I’m all for buffered bike lanes but I think something like this, if it is as I suspect is absolutely the wrong way to go!

  • Andy,

    This setup looks alot like the West Side Greenway but (perhaps and hopefully ) without all the motor vehicle cross traffic. I agree that bicyclists put themselves in danger by “popping out” of the separated path into the motor vehicle traffic in unpredictable ways, but so do children or pedestrians who unexpectedly dart out into motor vehicle traffic. Purely on the descriptive and not the normative level, motor vehicles are dangerous and non-armored people have to use care in interacting with them. I see that as a fundamental flaw of our current transportation system, not of this particular greenway design.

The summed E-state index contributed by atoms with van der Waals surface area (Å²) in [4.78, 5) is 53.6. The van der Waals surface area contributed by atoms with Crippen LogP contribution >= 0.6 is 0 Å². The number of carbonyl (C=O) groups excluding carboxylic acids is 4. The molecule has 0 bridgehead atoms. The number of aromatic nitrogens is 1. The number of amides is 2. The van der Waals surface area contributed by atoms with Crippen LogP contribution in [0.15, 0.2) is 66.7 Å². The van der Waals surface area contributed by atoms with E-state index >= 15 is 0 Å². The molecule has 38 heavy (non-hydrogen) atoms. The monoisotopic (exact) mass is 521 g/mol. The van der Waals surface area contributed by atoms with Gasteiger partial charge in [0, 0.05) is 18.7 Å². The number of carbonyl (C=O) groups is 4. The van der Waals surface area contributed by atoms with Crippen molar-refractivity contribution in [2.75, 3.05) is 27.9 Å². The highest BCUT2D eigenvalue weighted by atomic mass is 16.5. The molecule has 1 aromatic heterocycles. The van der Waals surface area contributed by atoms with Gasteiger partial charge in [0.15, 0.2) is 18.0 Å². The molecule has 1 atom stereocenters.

• Petals

    This is great!! I live in CB 1 but in the east section where the meeting took place. I couldn’t talk but was one of those loud clappers at the meeting.

    I agree with Bicyclesonly that this is the best solution at the time. In Amsterdam, they have protected bikelanes and people seem to get along. And in the world of worstnesses I would rather be hit by a bicyclist than a car.

    Bravo to the Regional Planning people to do there homework and get this passed so overwhelmingly. Hmmm. I wonder who those two dissenters were…

    Can’t wait to ride on it!!

    More protected bikelanes!!

  • williamsburg

    thanks for the Borough President
    Marty Markowitz for the bike lane

  • Brooklyn Dad

    As far as I know, Marty had nothing to do with this project.

  • williamsburg

    Brooklyn Greenway Initiative


    Brooklyn Greenway Initiative, Regional Plan Association (RPA) and the Bloomberg Administration are coordinating

    Phase 2 planning for the greenway in Community Boards 1, 2 and 6. Funded by the NYS Environmental Protection Fund and sponsored by Borough President Marty Markowitz,